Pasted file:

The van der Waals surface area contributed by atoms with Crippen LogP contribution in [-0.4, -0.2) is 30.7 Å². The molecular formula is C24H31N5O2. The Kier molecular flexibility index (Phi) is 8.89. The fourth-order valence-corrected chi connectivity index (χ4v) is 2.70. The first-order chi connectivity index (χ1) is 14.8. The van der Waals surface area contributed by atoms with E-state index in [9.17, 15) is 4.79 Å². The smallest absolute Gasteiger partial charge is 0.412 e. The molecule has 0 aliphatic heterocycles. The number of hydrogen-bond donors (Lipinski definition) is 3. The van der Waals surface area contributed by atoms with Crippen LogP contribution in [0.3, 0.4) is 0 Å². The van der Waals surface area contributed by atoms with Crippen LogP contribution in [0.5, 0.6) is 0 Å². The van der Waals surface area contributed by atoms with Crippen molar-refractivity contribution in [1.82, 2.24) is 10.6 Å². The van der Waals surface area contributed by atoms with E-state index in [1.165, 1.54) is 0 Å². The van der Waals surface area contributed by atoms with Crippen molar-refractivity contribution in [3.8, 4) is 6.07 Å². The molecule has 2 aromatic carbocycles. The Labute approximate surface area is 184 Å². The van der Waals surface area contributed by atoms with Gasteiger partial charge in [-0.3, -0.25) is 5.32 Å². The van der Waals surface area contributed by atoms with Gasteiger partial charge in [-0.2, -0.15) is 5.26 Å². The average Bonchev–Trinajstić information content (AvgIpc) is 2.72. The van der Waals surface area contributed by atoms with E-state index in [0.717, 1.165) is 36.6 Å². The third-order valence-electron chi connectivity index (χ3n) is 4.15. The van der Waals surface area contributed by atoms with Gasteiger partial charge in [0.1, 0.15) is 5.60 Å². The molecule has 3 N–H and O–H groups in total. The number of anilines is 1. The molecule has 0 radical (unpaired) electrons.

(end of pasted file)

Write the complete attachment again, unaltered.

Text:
The van der Waals surface area contributed by atoms with Crippen LogP contribution in [-0.4, -0.2) is 30.7 Å². The molecular formula is C24H31N5O2. The Kier molecular flexibility index (Phi) is 8.89. The fourth-order valence-corrected chi connectivity index (χ4v) is 2.70. The first-order chi connectivity index (χ1) is 14.8. The van der Waals surface area contributed by atoms with E-state index in [9.17, 15) is 4.79 Å². The smallest absolute Gasteiger partial charge is 0.412 e. The molecule has 0 aliphatic heterocycles. The number of hydrogen-bond donors (Lipinski definition) is 3. The van der Waals surface area contributed by atoms with Crippen LogP contribution in [0.3, 0.4) is 0 Å². The van der Waals surface area contributed by atoms with Crippen LogP contribution in [0.5, 0.6) is 0 Å². The van der Waals surface area contributed by atoms with Crippen molar-refractivity contribution in [1.82, 2.24) is 10.6 Å². The van der Waals surface area contributed by atoms with E-state index in [1.165, 1.54) is 0 Å². The van der Waals surface area contributed by atoms with Crippen molar-refractivity contribution in [3.8, 4) is 6.07 Å². The molecule has 2 aromatic carbocycles. The Labute approximate surface area is 184 Å². The van der Waals surface area contributed by atoms with Gasteiger partial charge in [-0.3, -0.25) is 5.32 Å². The van der Waals surface area contributed by atoms with Gasteiger partial charge in [-0.2, -0.15) is 5.26 Å². The average Bonchev–Trinajstić information content (AvgIpc) is 2.72. The van der Waals surface area contributed by atoms with E-state index in [0.717, 1.165) is 36.6 Å². The third-order valence-electron chi connectivity index (χ3n) is 4.15. The van der Waals surface area contributed by atoms with Gasteiger partial charge in [0.1, 0.15) is 5.60 Å². The molecule has 3 N–H and O–H groups in total. The number of anilines is 1. The molecule has 0 radical (unpaired) electrons.